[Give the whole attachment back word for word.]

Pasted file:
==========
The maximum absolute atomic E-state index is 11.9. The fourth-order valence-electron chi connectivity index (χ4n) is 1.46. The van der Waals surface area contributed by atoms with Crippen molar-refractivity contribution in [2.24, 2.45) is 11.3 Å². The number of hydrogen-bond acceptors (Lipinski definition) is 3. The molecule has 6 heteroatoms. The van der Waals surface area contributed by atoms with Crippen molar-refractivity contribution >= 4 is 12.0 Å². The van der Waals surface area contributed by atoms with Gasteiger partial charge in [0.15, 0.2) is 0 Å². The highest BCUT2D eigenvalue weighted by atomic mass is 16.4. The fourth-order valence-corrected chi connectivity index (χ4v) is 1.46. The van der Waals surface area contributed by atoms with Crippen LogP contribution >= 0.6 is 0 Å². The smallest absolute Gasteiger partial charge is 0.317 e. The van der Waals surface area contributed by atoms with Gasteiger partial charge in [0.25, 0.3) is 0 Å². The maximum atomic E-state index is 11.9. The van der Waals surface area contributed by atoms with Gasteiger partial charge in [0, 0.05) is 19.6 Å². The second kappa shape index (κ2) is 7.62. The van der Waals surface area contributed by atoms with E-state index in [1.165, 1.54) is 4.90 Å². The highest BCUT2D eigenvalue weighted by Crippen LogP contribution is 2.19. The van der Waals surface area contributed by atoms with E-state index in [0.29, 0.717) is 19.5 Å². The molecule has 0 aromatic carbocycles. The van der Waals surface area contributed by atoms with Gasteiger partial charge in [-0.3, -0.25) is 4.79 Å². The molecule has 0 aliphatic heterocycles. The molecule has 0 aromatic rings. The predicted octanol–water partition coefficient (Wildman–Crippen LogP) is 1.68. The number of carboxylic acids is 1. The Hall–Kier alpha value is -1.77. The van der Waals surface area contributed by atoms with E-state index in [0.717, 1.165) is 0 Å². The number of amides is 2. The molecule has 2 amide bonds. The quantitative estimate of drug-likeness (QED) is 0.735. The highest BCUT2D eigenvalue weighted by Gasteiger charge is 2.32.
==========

The maximum absolute atomic E-state index is 11.9. The fourth-order valence-electron chi connectivity index (χ4n) is 1.46. The van der Waals surface area contributed by atoms with Crippen molar-refractivity contribution in [2.24, 2.45) is 11.3 Å². The number of hydrogen-bond acceptors (Lipinski definition) is 3. The molecule has 6 heteroatoms. The van der Waals surface area contributed by atoms with Crippen molar-refractivity contribution >= 4 is 12.0 Å². The van der Waals surface area contributed by atoms with Gasteiger partial charge in [0.15, 0.2) is 0 Å². The highest BCUT2D eigenvalue weighted by atomic mass is 16.4. The fourth-order valence-corrected chi connectivity index (χ4v) is 1.46. The van der Waals surface area contributed by atoms with Crippen LogP contribution >= 0.6 is 0 Å². The smallest absolute Gasteiger partial charge is 0.317 e. The van der Waals surface area contributed by atoms with Gasteiger partial charge in [0.25, 0.3) is 0 Å². The maximum atomic E-state index is 11.9. The van der Waals surface area contributed by atoms with Gasteiger partial charge in [0, 0.05) is 19.6 Å². The second kappa shape index (κ2) is 7.62. The van der Waals surface area contributed by atoms with E-state index in [1.165, 1.54) is 4.90 Å². The highest BCUT2D eigenvalue weighted by Crippen LogP contribution is 2.19. The van der Waals surface area contributed by atoms with E-state index in [0.29, 0.717) is 19.5 Å². The molecule has 0 aromatic carbocycles. The van der Waals surface area contributed by atoms with Gasteiger partial charge in [-0.3, -0.25) is 4.79 Å². The molecule has 0 aliphatic heterocycles. The molecule has 0 aromatic rings. The predicted octanol–water partition coefficient (Wildman–Crippen LogP) is 1.68. The number of carboxylic acids is 1. The Hall–Kier alpha value is -1.77. The van der Waals surface area contributed by atoms with E-state index in [0.717, 1.165) is 0 Å². The number of amides is 2. The molecule has 2 amide bonds. The quantitative estimate of drug-likeness (QED) is 0.735. The highest BCUT2D eigenvalue weighted by Gasteiger charge is 2.32.